June 2012

Toning shoe twist: Embattled footwear may still have benefit

In the moment: Footwear

By Jordana Bieze Foster

The research on toning shoes presented early this month at the annual meeting of the American College of Sports Medicine in San Francisco didn’t add much support for controversial claims that the rocker-bottom footwear promotes muscle activa­tion and energy expenditure. But the presenters did point out more subtle benefits of toning shoes that manufac­turers might find are more acceptable to the Federal Trade Commission.

“I’m going to try to save Skechers,” announced Brian B. Parr, PhD, associate professor of exercise and sports science at the University of South Carolina Aiken, while presenting one of six studies that were part of an ACSM Thematic Poster session on toning footwear.

Less than two weeks earlier, toning shoe manufacturer Skechers had agreed to a multimillion-dollar settlement in response to charges of deceptive advertising; Reebok settled a similar suit last fall (see “Skechers settles for $50 million but stands by advertising claims”).

The findings presented at the poster session suggested that rather than making the wearer’s muscles work harder, if anything, rocker-bottom or unstable shoes are actually easier to walk in than conventional shoes. Research from Alabama State University in Montgomery, for example, found that electromyographic activity differed significantly between toning shoes and conventional walking shoes for only one of five muscles measured—and in that case, biceps femoris activity was greater in the conventional shoe than the toning shoe. Investigators at the University of Tennessee in Knoxville found greater frontal plane ankle muscle involvement during walking in a rocker-bottom shoe than a control shoe, but also found that sagittal plane ankle moments were reduced in the unstable shoe.

It’s probably not surprising, then, that another University of Tennessee study found no difference between rocker-bottom shoes and conventional shoes with regard to heart rate or oxygen consumption while standing or walking. Parr and colleagues found that in obese individuals (mean body mass index, 33) toning shoes were associated with higher levels of oxygen consumption and energy expenditure during treadmill walking than conventional shoes, but those differences, while statistically significant, were likely too small to be clinically significant.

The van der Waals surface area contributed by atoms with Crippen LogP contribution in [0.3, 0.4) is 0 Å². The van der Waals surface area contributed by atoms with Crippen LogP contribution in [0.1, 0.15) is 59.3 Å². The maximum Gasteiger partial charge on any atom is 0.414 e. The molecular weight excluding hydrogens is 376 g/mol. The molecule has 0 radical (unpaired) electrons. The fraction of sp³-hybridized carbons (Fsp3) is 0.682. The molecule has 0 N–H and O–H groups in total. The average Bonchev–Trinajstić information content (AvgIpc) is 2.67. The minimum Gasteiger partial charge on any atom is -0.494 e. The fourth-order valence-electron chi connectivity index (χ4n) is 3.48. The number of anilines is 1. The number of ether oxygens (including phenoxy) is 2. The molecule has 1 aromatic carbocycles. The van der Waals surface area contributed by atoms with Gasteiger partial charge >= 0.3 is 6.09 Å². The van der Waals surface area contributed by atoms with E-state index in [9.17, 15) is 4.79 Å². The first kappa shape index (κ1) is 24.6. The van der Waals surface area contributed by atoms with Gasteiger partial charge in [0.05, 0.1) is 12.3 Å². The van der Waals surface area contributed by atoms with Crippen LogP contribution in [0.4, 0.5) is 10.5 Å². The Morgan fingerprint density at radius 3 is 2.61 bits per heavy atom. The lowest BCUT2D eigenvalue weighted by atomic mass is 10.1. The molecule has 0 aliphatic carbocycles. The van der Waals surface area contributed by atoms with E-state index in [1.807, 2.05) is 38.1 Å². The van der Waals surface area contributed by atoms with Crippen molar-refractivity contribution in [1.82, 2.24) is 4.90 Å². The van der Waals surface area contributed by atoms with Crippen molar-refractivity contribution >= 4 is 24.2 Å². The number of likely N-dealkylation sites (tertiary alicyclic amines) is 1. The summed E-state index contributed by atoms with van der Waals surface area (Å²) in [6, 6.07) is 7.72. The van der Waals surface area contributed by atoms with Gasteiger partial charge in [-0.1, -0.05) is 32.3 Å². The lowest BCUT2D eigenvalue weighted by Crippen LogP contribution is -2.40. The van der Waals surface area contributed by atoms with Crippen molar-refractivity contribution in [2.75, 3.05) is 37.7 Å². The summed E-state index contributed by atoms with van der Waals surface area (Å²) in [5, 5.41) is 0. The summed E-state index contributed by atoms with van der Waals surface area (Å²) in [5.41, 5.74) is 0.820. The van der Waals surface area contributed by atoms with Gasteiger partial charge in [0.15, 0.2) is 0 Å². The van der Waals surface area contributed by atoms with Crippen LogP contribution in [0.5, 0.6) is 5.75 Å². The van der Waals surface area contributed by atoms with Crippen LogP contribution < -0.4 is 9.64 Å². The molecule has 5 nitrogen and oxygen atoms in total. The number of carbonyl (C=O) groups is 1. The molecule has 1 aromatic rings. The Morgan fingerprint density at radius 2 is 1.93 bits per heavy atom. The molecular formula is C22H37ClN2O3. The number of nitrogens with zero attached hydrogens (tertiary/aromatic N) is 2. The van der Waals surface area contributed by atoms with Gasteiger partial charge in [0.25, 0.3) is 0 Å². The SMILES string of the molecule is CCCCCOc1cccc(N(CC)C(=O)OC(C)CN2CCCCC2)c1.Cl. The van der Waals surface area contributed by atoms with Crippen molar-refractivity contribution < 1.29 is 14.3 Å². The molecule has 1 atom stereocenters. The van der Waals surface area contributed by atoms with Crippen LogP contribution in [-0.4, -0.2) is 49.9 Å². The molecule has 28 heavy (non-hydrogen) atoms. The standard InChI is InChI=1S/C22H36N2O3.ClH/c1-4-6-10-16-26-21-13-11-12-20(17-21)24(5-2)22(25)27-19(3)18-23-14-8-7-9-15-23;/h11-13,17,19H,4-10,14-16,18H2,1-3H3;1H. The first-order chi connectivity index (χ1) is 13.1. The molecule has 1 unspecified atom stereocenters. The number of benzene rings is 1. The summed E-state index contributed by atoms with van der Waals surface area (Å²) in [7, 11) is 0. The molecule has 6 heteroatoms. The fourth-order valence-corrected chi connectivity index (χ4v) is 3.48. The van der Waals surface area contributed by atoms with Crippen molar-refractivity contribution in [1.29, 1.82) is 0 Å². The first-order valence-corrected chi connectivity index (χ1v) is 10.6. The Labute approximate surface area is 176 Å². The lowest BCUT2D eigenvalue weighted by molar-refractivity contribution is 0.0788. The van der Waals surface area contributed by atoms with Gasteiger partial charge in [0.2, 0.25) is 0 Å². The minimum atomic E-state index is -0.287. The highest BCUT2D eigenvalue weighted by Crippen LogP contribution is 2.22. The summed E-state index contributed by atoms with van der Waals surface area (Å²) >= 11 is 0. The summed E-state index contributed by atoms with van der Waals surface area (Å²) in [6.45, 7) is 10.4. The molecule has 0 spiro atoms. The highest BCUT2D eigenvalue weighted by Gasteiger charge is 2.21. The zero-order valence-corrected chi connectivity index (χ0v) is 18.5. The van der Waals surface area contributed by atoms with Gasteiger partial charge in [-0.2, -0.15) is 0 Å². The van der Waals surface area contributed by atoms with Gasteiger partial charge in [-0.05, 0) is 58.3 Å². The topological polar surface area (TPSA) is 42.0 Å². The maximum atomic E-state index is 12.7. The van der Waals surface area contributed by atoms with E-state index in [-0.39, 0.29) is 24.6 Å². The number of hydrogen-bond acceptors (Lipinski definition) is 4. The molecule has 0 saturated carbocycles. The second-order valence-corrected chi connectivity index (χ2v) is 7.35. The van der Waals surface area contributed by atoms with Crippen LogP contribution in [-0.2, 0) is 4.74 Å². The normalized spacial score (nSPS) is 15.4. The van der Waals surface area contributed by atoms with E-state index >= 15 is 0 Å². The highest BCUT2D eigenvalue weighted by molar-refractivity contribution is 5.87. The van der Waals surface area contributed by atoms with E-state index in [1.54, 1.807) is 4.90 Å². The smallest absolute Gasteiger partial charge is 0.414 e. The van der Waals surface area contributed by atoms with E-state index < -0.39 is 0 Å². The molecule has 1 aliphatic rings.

Parr noted, however, that his study participants took 200 more steps and reported intake of 800 fewer calories per day during one week of toning-shoe wear compared to one week of conventional shoe wear.

“The shoes themselves don’t seem to do much, but they seem to put people into this frame of mind where they do things that are healthier,” Parr said. “So if someone gets these shoes, maybe they’ll be excited and start walking more, and maybe they’ll also start changing what they eat.”

Such changes may be related to footwear comfort. The University of Tennessee researchers also found that many of their study participants were much more comfortable in the rocker-bottom shoes than the conventional shoes, said Dixie L. Thompson, PhD, professor and head of the Department of Kinesiology, Recreation, and Sport Studies at the University of Tennessee.

“If people are wearing more comfortable shoes, they’re more likely to be active,” Thompson said. “So I think there’s really something to be looked at here.”

The findings could even put a positive spin on anecdotal reports of injuries associated with toning shoes, which might be a function of previously sedentary people becoming motivated to increase their activity levels while wearing the shoes, Parr suggested.

“Unfortunately,” he joked, “Skechers didn’t call me be­fore they agreed to the settlement.”


LeVeau BF, Beckham KL, Davis KM, et al. EMG comparison of five muscles while walking in fitness shoes and conventional walking shoes. Presented at 59th annual meeting of the American College of Sports Medicine, San Francisco, June 2012.

Paquette M, Zhang S, Milner C, et al. An improved unstable shoe alters ground reaction forces and ankle biomechan­ics. Presented at 59th annual meeting of the American College of Sports Medicine, San Francisco, June 2012.

Thompson DL, Brady A, Frederick G. Physiological responses to wearing rocker bottom shoes. Presented at 59th annual meeting of the American College of Sports Medicine, San Francisco, June 2012.

Parr BB, Huff KE, Masters HE, Kilday ZV. Effect of toning shoes on exercise energy expenditure, walking behavior, and energy intake. Presented at 59th annual meeting of the American Col­lege of Sports Medicine, San Francisco, June 2012.

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